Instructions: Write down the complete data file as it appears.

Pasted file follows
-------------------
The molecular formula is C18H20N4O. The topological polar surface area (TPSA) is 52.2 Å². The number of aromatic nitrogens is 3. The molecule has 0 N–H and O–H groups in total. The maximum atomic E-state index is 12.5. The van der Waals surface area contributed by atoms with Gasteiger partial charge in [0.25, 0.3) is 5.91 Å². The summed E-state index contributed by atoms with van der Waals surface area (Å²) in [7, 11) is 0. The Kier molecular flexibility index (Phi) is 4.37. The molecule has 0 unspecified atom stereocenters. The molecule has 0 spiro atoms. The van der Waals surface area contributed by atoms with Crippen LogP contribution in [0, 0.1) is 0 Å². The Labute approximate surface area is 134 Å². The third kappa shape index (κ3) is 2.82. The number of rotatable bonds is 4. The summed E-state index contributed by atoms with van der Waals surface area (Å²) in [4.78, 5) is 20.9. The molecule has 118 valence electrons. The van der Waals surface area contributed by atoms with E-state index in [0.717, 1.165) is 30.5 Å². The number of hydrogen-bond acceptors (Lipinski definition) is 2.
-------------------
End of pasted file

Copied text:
The molecular formula is C18H20N4O. The topological polar surface area (TPSA) is 52.2 Å². The number of aromatic nitrogens is 3. The molecule has 0 N–H and O–H groups in total. The maximum atomic E-state index is 12.5. The van der Waals surface area contributed by atoms with Gasteiger partial charge in [0.25, 0.3) is 5.91 Å². The summed E-state index contributed by atoms with van der Waals surface area (Å²) in [7, 11) is 0. The Kier molecular flexibility index (Phi) is 4.37. The molecule has 0 unspecified atom stereocenters. The molecule has 0 spiro atoms. The van der Waals surface area contributed by atoms with Crippen LogP contribution in [0, 0.1) is 0 Å². The Labute approximate surface area is 134 Å². The third kappa shape index (κ3) is 2.82. The number of rotatable bonds is 4. The summed E-state index contributed by atoms with van der Waals surface area (Å²) in [4.78, 5) is 20.9. The molecule has 118 valence electrons. The van der Waals surface area contributed by atoms with E-state index in [0.717, 1.165) is 30.5 Å². The number of hydrogen-bond acceptors (Lipinski definition) is 2.